Skip to Main Content
  • Become an Access Reviewer
  • Clinical Phenotypes
  • OMMBID Advisory banner
  • Ommbid banner
  • Ommbid latest banner

Abstract

Abstract 

  1. The World Wide Web has changed the way people shop, communicate, and learn. It also has fundamentally changed the way information is shared. The Web has had a particularly profound effect in the life sciences, in which the rapid compilation and exchange of large volumes of information increasingly is becoming the norm.

  2. Hundreds of online databases containing tens of gigabytes of biochemical or genetic data, along with hundreds of online tutorials covering thousands of biomedical subjects, are now available on the Web. These information-rich Web resources are becoming integral to many aspects of modern biology and biomedical research.

  3. This chapter reviews some of the key online database that are dedicated to explaining or displaying up-to-date information on metabolism, metabolic pathways, and metabolic diseases, including (1) metabolic pathway databases, (2) metabolomic databases, (3) genetic and metabolic disease databases, (4) single-nucleotide polymorphism (SNP) and mutation databases, and (5) sequence databases.

  4. Most online metabolic pathway databases are image-rich tools that are designed to facilitate the exploration of metabolism and metabolites across many different species. These databases also serve as a backbone to facilitate many practical applications in biology, including comparative genomics, targeted genome annotation, metabolite tracing, diet prediction, metabolic engineering, and metabolic simulation. Metabolic pathway databases often have served as the basis for understanding the genetic origins of newly discovered metabolic disorders, tracing the chemical or enzymatic origins of disease-associated metabolites, and suggesting potential dietary and drug interventions to treat inborn errors of metabolism.

  5. Metabolomic databases such as the Human Metabolite Database (HMDB); (http://www.hmdb.ca) tend to offer a much more comprehensive view of human metabolism by combining detailed chemical data [such as assigned mass spectometry (MS) and nuclear magnetic resonance (NMR) spectra of pure metabolites] that would appeal to clinical chemists with detailed sequence, pathway, genetic, physiologic, and disease information that would appeal to clinicians and medical geneticists.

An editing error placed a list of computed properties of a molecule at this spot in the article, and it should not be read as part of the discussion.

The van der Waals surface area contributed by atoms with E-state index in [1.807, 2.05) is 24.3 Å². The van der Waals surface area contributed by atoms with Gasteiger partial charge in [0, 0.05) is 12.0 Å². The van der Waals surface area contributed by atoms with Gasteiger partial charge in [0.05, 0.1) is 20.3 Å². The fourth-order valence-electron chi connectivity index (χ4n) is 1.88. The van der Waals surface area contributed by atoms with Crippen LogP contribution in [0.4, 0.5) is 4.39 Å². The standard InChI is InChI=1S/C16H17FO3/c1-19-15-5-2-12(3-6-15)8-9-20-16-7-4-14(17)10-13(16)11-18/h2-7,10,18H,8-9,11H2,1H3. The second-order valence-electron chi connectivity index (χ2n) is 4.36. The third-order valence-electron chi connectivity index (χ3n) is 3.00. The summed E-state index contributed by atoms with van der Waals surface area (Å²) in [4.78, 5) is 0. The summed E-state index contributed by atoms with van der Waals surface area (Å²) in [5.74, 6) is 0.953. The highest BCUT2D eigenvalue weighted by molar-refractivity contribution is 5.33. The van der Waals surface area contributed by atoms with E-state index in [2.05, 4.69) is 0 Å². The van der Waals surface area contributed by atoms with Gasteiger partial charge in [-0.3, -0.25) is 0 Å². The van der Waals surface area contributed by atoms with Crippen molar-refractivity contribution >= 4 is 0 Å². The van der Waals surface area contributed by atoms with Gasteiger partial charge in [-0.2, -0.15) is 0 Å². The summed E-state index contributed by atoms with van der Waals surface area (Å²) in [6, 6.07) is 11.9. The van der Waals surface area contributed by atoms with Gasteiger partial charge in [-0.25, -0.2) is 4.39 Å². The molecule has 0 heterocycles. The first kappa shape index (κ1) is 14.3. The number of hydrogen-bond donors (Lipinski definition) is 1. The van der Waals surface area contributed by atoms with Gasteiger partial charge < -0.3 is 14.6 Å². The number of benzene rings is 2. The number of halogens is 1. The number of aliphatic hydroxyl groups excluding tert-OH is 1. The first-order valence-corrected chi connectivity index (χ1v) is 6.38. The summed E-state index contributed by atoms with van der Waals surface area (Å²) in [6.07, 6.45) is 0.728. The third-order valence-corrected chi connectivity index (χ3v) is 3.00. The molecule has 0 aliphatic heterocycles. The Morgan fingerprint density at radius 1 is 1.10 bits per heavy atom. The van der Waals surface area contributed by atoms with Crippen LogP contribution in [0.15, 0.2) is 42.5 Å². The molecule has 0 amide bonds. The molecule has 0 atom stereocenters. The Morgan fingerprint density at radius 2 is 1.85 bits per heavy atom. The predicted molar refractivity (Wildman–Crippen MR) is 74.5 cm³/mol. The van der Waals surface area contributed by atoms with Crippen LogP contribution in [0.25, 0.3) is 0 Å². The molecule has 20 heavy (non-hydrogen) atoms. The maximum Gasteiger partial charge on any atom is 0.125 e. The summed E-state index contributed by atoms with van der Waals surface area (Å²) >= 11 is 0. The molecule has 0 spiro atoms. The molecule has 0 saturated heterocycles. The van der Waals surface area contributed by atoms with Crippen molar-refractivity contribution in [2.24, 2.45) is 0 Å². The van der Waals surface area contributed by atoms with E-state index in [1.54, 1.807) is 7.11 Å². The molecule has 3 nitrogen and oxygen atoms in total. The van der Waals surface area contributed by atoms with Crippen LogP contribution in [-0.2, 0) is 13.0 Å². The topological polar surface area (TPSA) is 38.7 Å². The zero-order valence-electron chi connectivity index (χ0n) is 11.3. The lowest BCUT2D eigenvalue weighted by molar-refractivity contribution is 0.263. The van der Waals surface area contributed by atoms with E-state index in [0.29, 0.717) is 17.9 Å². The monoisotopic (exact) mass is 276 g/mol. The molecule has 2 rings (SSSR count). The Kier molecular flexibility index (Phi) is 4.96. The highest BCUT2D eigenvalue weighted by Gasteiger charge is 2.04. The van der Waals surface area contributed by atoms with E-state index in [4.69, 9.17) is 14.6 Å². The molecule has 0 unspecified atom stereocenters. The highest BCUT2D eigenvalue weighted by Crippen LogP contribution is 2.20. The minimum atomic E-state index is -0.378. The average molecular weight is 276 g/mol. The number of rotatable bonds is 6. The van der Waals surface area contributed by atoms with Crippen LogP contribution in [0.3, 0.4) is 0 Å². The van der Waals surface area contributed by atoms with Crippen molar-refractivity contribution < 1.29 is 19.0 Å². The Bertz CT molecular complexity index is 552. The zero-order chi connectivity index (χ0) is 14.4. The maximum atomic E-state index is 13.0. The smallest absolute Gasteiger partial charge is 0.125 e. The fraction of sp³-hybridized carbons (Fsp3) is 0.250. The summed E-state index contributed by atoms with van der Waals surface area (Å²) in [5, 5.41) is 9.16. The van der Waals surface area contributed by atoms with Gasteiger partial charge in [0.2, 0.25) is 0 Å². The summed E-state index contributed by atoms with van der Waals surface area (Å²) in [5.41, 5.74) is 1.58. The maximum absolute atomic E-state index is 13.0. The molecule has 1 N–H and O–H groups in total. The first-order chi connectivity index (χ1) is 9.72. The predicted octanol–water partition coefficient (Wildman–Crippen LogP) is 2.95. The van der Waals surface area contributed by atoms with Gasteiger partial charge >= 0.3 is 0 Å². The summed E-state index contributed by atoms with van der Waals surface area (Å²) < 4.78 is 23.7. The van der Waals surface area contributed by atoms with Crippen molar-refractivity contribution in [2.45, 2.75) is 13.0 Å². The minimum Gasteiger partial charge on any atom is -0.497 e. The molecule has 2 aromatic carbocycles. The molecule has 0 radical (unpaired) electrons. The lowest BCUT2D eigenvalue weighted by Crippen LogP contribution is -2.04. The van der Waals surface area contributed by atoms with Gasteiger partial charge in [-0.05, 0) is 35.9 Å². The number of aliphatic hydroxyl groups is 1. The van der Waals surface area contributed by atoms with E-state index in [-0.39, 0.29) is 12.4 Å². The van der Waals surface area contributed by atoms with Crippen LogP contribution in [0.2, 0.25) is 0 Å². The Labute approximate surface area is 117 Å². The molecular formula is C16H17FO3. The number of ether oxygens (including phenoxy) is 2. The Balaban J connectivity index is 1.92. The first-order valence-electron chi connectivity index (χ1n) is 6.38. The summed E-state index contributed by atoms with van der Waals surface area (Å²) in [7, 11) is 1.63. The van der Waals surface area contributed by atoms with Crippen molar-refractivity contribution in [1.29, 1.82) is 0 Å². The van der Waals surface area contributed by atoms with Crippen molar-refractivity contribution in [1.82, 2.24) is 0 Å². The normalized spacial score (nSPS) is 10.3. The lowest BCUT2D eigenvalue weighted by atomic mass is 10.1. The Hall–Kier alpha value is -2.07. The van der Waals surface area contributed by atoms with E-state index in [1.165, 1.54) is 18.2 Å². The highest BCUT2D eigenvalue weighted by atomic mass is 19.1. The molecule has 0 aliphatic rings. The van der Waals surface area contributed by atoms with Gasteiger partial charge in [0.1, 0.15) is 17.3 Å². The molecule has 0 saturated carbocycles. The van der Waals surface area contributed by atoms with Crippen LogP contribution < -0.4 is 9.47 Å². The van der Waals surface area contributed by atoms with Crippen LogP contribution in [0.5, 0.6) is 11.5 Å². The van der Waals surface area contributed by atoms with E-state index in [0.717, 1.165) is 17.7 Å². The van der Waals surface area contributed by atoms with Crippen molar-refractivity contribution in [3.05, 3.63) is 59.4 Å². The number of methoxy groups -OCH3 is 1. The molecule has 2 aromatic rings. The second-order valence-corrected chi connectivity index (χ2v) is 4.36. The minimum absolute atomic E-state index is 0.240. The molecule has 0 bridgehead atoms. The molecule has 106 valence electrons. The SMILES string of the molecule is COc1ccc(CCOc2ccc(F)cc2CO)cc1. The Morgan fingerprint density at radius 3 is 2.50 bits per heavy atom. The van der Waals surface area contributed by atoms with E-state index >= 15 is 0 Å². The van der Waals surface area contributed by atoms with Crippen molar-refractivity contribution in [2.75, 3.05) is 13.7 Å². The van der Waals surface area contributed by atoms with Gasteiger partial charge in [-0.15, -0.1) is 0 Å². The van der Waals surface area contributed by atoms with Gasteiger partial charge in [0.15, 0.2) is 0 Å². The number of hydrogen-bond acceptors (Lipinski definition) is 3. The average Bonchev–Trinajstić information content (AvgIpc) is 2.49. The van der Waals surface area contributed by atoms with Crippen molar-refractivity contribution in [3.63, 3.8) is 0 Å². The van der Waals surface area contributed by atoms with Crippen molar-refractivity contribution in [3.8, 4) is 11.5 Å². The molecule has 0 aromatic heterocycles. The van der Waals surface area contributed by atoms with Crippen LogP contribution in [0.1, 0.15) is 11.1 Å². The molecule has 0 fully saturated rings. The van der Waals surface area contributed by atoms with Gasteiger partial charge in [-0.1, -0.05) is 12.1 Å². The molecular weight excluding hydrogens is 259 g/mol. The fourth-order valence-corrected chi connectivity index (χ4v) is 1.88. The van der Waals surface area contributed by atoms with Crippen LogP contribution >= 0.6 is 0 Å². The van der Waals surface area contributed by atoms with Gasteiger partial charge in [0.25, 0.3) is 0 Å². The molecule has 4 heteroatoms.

6. Online genetic/metabolic disease databases such as Online Mendelian Inheritance in Man (OMIM); (http://www.ncbi.nlm.nih.gov/entrez/query.fcgi?db=OMIM) and MetaGene (http://www.metagene.de/index.html) are critical in providing up-to-date information and context to the many hundreds of inherited conditions that have been found or identified over the last quarter century. The growth in the number of online genetic and metabolic resources over the last decade has paralleled the growth in online resources and online databases for metabolic pathways and metabolomics.

  7. Web-based SNP and mutation databases represent an important resource for understanding the molecular basis of many genetic disorders, including inherited metabolic diseases. Fundamentally, SNP and mutation databases provide key insights into the molecular-scale defects that affect the expression or activity of many disease-associated proteins. Because disease mutations rarely are reported in the literature and because the quantity of known disease mutations is so large, the existence of these online databases is critical to ensuring that this information is not lost to the scientific community.

  8. Today’s Web-based resources provide a remarkably rich collection of data, images, movies, and diagrams that can be searched, browsed, and displayed easily. They also offer flexibility in exploring the details of almost any human disease, gene, metabolite, or metabolic pathway that has ever been found or described.

Pop-up div Successfully Displayed

This div only appears when the trigger link is hovered over. Otherwise it is hidden from view.